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Anterior Axioappendicular Muscles – Anatomy of the Shoulder

by James Pickering, PhD
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    00:01 In this lecture, we’re going to look at the shoulder region specifically the axio-appendicular and the scapulohumeral muscles. So we are going to look at the shoulder joint and its range of movement and specifically have the muscles enable the shoulder to move, the anterior and posterior axio-appendicular muscles. We then look at the scapulohumeral muscles and how some of these form the rotator cuff coming from the scapula to the humerus. We'll then look at the functional anatomy of these with their origin, insertion and the movements that they can allow the shoulder to perform. So the anterior axio-appendicular muscles. What do I mean by axio-appendicular muscles? Well these are muscles that run from the axial skeleton to the appendicular skeleton. So they run from the axial skeleton, the sternum, the ribs, the vertebral column to the appendicular skeleton which in this case is the upper limb, the superior appendicular skeleton, the clavicle, the scapula, the humerus.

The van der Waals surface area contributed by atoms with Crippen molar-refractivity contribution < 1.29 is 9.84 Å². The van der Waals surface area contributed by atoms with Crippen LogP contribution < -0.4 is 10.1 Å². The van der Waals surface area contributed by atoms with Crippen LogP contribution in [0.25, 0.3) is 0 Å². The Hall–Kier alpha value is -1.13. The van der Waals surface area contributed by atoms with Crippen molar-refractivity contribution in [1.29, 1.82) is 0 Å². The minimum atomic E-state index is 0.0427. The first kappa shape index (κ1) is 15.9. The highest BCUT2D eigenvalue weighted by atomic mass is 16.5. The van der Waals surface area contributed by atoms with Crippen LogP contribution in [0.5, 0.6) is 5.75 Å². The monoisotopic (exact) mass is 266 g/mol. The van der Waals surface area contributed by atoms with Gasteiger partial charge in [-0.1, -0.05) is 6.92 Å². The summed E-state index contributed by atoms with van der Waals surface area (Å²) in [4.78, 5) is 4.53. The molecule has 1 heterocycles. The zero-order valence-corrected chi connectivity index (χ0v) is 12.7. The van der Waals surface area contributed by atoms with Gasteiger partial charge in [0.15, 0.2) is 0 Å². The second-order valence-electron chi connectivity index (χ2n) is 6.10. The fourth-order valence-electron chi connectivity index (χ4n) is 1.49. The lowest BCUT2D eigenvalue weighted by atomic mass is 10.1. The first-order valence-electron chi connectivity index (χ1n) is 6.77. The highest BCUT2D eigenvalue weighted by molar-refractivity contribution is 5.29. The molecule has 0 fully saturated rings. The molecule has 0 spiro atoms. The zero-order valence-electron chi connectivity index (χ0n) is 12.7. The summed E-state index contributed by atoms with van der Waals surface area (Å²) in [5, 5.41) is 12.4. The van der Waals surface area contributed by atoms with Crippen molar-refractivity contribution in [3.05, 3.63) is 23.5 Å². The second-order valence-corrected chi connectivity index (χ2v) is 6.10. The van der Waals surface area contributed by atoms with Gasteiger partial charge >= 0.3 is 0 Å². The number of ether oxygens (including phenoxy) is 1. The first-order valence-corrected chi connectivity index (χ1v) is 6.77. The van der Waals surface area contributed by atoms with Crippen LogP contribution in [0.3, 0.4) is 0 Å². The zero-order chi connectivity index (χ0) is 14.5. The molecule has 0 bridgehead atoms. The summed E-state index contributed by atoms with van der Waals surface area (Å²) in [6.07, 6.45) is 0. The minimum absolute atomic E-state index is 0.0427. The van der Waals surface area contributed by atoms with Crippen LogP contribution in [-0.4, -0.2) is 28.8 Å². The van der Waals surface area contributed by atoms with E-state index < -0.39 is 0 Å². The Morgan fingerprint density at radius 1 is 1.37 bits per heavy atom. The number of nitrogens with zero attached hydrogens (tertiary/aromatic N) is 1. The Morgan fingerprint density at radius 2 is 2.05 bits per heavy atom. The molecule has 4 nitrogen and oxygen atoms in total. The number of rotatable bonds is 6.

01:14 And here we can see the anterior muscles we have a whole series of them. We have pectoralis major, we can see here. We have pectoralis minor, we can see here. We have got subclavius, we can see here and also we have got serratus anterior. We will come back to that later on.

    01:32 What we can see is the pectoralis major muscle has a number of heads, really it has got two heads. It has got clavicular head where its coming from the clavicle. But the axio- appendicular parts of it, is where it's coming from the sternum and the costal margins of the ribs.

    01:53 We can see this muscle, this fan shape muscle, is running down towards the shaft of the humerus and we will see where it attaches on the shaft of the humerus just within the intertubercular sulcus. But here not up in between the greater and lesser tubercles, quite distally down onto the shaft of the humerus. So we have got pectoralis major head.